Same Storm, Different Boats

2020 has been incredibly challenging for everyone. In over 20 years as a superintendent, this is the most challenging time that I have experienced. There simply are no easy decisions or good answers. A comment I have been hearing often is that “we are all in the same boat.” While we may all be in the same storm, we are not all in the same boat. The pandemic has affected everyone differently in many ways. Some families have been negatively impacted financially, while others have not been. Some families have parents working outside of the home, while others have been able to work from home. There are many families who have a loved one dealing with underlying health conditions, while others do not. We are also not in the same boat in regard to how the virus may affect each of us. Studies show that COVID may affect a kindergarten student differently than a high school student. Along with these differences, we also have varied personal and professional opinions on the overall impact of COVID. The debates over the effectiveness and necessity of masks, the role that physical distancing plays, and the views about the different learning options we are able to provide as a result vary greatly. The topics of health, education, civil liberties, and physical safety elicit strong emotions. There are also varying opinions on how education should move forward during these challenging times. We can all benefit by being respectful of the opinions of others and to look for common ground rather than focus on our differences.

Although there are many unknowns as we enter this school year, there are also many things we do know. We know that this year will not be business as usual. We were able to start the school year face-to-face and have utilized that time to establish relationships with our students. We do know that we will continue to promote a positive culture regardless of the challenges we face, and we know that we will put our students first in the decisions we make and the actions we take. Although schools across the state and nation are going to great lengths to provide options for families to safely return this fall, the spread of the virus will ultimately be the determining factor when making many decisions in how our school year proceeds. The planning process to reopen (and keep open) schools has been ongoing for many months. We have a flexible plan to help us adapt to changes as we continue to learn new information about the virus and how to mitigate its impact on our community. Changes will continue to be made as details become clear. The plan we have developed includes choices and flexibility. There are four levels of intervention (Green, Yellow, Orange, and Red) that are building specific and will be determined by the spread of the virus. While we don’t have all the answers at this time, we do have a plan that is adaptable to these changing conditions. We are taking many precautions to provide on campus learning for our students. 93 percent of our families have chosen this option to start the school year, while 7 percent have opted for distance learning. Those impacted by the virus will adapt to a hybrid model as we make efforts to prevent community spread. We will work hard to provide the best educational opportunity possible for students in every learning model and pathway.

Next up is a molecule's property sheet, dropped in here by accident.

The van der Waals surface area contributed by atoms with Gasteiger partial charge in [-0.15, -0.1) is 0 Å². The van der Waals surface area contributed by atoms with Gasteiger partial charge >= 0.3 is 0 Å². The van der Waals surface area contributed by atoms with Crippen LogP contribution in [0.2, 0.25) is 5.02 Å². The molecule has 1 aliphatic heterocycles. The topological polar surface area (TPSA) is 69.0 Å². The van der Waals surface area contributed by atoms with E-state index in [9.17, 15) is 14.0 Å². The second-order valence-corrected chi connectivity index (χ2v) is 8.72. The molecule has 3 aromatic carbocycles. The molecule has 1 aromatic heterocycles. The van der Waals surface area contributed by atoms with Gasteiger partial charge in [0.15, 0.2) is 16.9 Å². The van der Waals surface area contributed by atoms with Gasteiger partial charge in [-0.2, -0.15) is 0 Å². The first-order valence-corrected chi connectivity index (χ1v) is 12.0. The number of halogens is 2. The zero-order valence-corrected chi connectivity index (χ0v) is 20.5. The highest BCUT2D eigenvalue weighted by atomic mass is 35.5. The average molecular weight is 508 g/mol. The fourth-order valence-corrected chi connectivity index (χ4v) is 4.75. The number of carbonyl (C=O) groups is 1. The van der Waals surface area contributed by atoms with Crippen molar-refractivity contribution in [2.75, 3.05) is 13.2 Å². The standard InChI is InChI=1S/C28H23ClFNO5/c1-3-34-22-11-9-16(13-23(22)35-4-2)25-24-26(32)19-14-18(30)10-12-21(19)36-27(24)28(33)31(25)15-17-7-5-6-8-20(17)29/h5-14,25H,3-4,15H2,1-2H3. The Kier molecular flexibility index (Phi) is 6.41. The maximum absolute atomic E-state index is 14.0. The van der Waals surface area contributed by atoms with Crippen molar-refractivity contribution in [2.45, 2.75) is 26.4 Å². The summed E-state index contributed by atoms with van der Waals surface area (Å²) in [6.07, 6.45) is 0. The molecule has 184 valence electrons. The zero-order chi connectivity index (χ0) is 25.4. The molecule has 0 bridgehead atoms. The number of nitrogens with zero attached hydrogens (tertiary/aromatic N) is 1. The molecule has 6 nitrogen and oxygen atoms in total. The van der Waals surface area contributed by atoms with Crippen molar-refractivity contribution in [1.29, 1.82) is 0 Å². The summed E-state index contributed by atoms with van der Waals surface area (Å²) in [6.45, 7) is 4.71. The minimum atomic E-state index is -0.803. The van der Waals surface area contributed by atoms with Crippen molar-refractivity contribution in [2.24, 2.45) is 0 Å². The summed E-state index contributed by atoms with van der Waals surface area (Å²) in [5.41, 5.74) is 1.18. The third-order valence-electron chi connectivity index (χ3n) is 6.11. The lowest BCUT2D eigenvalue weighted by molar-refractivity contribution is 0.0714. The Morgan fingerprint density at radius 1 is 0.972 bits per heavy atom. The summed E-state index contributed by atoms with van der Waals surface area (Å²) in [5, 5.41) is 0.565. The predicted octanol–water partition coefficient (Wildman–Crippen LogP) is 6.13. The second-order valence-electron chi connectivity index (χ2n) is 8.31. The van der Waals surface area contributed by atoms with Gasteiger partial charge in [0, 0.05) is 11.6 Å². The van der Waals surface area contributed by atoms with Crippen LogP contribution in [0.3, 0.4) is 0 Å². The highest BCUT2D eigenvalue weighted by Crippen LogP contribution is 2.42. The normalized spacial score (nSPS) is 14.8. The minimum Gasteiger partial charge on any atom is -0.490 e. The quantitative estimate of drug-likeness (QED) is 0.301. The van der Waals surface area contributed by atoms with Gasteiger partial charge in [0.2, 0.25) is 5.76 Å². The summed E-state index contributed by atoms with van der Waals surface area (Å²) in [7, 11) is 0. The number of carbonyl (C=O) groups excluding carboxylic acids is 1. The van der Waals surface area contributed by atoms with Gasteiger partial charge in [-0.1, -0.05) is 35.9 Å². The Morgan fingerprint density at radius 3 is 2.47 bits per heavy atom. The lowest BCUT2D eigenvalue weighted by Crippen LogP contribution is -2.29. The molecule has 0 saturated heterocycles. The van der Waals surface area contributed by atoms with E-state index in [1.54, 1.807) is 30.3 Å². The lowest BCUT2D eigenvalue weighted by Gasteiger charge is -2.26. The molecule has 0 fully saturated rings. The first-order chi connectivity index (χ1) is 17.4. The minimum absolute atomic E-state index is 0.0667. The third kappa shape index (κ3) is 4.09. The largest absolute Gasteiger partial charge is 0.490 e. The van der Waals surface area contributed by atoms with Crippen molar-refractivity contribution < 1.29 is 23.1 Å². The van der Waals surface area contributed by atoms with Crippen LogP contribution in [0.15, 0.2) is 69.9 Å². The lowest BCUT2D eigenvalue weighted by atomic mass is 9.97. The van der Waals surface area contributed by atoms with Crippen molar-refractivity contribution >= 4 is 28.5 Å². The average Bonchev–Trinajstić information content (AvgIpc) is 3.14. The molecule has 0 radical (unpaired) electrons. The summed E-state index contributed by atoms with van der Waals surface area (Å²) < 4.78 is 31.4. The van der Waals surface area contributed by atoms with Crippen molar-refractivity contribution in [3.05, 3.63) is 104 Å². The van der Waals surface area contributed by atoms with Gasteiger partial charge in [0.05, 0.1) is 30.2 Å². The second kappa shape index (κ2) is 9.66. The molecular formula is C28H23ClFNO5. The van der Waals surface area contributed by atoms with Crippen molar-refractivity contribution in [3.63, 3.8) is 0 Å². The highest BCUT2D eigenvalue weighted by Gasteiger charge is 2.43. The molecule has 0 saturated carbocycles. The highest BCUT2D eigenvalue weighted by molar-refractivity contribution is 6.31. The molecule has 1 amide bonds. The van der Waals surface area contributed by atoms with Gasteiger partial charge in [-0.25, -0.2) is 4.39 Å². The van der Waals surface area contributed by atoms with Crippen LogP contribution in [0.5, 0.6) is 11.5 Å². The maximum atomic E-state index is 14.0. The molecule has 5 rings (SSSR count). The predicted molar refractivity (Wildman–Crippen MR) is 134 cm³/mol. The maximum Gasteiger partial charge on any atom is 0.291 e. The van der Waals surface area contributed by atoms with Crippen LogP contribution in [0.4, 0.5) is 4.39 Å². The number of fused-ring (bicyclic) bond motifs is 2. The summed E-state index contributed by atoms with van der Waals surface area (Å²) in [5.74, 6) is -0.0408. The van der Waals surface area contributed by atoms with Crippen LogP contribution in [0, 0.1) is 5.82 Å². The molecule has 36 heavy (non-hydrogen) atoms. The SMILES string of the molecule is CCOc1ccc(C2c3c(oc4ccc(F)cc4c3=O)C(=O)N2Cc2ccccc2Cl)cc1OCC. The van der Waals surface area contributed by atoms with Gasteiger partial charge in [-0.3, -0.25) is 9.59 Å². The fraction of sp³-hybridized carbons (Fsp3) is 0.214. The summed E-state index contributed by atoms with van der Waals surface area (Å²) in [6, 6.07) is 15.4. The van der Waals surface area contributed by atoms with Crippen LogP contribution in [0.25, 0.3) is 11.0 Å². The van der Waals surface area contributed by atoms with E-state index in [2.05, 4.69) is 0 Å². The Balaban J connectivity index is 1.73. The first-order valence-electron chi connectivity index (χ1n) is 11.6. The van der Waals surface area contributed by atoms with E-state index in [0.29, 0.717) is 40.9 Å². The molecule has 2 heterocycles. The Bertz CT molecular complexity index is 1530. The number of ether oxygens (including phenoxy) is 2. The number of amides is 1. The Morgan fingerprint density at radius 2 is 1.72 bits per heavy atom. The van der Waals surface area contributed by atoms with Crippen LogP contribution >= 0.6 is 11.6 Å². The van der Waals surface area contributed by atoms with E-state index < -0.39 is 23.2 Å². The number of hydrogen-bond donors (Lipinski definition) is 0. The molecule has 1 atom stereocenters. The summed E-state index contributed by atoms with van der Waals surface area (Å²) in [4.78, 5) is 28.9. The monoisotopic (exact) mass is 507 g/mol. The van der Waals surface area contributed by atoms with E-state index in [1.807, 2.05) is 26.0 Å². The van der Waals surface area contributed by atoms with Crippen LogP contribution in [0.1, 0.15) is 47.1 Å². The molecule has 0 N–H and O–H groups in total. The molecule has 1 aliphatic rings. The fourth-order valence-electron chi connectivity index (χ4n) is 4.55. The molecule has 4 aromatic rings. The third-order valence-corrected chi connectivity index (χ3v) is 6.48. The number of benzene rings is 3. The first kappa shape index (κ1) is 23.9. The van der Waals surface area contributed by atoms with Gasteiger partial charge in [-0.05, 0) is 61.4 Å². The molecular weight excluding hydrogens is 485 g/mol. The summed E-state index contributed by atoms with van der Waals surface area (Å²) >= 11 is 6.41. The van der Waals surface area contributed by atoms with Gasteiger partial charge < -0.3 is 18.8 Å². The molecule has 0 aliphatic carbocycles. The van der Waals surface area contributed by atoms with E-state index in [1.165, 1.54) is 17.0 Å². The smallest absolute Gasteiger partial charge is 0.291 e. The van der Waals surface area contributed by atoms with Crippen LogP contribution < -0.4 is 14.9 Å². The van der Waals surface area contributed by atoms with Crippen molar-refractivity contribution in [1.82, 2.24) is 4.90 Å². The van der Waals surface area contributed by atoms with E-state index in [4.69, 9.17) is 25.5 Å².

I’ve never been prouder to be an educator as I have during the past six months. While challenging, COVID has revealed what an integral role public education plays in the culture of our communities. While we don’t have all the answers and the year ahead is sure to be challenging, we have an amazing team in Harrisburg that will meet these challenges head on. I believe we are ready and able to rise to the occasion.

Mr. Tim M. Graf, Superintendent 

Harrisburg School District